I've just come home from a three night stay at the Devon Valley Holiday Park in Shaldon, and thought I would share my experience with you.
The holiday park is located just South of the River Teign, and also therefore the town of Teignmouth, in Devon (where the members of the band Muse come from). Devon Valley is six miles from Torquay and 20 minutes from Exeter.
* Self-catering and half board options
* Pet friendly and pet-free options
* Heated Swimming Pool
* Scuba-diving lessons
* Fishing and crabbing
* All weathers multi-sport court
* Adventure playground
* Under 5's soft play area
* Babysitting Service
* Children's club
* Choice of caravans, chalets and a holiday cottage
What it looks like
When you arrive at Devon Valley Holiday park, you are greeted by two Devon flags at full-mast at the entrance gates. You pass a number of Chalets before reaching the main buildings, which include the reception, restaurant and pool. The other caravans and chalets are set in little cul-de-sacs, named Farm Way, Valley Way, River Way and Teign Way.
Our caravan, number 307, was situated in Teign Way, which was good because it is at the edge so you don't get the noise from the main buildings or from people coming back from the nightly entertainment. As a Shaldon super caravan, it had a living room/kitchen area, a bathroom, a double room and a twin room. It was very clean, well equipped and fairly spacious. I went with my boyfriend and two other friends who are a couple, so one couple had the double room, whilst the other couple used the double sofa bed that folded out in the living room. We also had access to a microwave and a fridge/freezer, which was great because we wanted to be able to cook ourselves rather than relying on the restaurant and takeaway every night.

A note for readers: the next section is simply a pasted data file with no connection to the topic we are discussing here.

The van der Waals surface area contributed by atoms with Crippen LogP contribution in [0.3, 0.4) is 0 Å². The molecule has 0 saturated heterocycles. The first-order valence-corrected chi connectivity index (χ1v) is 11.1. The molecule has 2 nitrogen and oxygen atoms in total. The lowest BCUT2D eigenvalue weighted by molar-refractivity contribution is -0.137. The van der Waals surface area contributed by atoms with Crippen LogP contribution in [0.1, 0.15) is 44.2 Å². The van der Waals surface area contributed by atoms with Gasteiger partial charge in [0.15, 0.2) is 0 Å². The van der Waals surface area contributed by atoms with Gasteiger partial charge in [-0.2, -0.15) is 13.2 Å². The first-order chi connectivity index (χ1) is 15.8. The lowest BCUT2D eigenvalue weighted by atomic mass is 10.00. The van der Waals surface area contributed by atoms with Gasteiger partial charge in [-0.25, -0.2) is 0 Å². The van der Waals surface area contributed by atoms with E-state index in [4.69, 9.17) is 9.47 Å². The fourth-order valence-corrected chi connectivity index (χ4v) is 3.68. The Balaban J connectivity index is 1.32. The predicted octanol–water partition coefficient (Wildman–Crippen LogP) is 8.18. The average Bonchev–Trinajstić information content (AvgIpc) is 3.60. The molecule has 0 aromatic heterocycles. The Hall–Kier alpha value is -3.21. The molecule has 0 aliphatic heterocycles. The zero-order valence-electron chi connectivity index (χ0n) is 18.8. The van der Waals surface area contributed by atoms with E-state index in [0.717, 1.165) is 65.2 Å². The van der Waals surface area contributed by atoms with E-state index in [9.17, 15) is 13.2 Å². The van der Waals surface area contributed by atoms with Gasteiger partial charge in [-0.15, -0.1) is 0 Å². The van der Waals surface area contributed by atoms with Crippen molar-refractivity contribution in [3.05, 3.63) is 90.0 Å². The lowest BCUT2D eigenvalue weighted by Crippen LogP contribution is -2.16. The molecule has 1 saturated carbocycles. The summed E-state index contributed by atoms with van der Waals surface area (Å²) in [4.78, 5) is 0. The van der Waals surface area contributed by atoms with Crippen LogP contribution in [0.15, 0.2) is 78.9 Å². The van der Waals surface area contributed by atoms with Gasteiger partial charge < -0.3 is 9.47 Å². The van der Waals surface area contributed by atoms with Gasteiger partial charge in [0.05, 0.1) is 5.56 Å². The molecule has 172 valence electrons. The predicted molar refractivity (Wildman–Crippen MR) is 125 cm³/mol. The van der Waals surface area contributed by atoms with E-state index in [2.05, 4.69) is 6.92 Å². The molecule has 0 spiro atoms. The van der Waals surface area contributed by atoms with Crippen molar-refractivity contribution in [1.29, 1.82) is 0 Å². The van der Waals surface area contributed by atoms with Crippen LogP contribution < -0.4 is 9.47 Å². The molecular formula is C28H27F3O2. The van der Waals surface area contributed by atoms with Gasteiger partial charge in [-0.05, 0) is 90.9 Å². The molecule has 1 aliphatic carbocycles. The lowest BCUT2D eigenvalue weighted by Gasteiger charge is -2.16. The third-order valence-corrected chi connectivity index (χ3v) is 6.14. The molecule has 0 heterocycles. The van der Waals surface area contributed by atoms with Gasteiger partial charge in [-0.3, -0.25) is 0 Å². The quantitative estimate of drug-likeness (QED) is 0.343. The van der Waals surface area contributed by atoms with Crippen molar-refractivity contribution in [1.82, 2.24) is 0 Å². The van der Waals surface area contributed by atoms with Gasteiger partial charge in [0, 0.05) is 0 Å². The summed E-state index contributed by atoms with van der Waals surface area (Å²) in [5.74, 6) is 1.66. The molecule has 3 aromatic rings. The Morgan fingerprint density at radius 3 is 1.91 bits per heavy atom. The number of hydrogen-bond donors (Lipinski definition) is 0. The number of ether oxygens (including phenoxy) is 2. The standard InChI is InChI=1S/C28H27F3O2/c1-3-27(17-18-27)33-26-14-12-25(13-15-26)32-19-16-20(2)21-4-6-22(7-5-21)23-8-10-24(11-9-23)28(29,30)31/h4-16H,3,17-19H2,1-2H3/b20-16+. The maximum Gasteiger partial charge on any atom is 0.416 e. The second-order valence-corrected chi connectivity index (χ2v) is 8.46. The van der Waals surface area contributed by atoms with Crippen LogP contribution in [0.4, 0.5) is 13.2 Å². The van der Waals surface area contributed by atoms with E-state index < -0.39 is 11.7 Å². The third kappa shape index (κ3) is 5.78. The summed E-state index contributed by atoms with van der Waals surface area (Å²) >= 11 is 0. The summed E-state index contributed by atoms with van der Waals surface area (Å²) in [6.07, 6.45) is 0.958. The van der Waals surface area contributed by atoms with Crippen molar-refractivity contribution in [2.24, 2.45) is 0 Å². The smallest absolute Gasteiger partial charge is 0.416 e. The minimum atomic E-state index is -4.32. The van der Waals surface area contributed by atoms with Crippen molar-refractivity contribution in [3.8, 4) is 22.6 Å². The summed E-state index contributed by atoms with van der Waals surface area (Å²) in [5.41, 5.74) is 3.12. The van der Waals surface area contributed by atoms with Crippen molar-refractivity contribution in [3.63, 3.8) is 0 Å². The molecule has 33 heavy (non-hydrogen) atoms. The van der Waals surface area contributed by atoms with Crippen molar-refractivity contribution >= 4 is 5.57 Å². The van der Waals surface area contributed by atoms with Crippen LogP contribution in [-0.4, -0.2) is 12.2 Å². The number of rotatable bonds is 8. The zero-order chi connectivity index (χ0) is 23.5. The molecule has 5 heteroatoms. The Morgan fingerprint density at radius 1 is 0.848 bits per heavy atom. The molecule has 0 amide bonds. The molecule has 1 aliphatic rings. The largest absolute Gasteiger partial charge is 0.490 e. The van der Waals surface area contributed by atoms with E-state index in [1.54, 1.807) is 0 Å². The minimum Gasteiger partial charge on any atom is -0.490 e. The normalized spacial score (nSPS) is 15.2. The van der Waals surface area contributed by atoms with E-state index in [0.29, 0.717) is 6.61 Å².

Why We Chose This Park
I won't lie, the reason the four of us chose this park was because as two couples all aged 19, it was very difficult for us to find accommodation anywhere else. Having a brother in the area led me to look at this holiday park to see whether they would accept us. Upon calling the booking office, they said it would be no problem, and when we arrived, though the receptionist was a bit surprised that we had been allowed to book as 19 year olds, all was well and we were able to enjoy a holiday there.
We really enjoyed our stay at Devon Valley Holiday Park. It was nice to get away from it all and enjoy the Devon countryside, and be independent for a while. The only problem we had in our caravan was that one of the stools was broken, but luckily there was enough seating around for this not to make any impact. So we would definitely recommend this park to both families (as the facilities are really meant to accommodate adults with fairly young children), and also for smaller, mixed groups of young adults who are not going on holiday purely to get drunk and be a nuisance.
For the four of us, staying for 3 nights in a Shaldon Super caravan, it cost £130. That meant that each of us had to pay £32.50 each, meaning that in total we really only spent up to about £60 with food and local attractions included. We felt this was fantastic value, and have recommended it to our friends and families.
(As written for Ciao.com)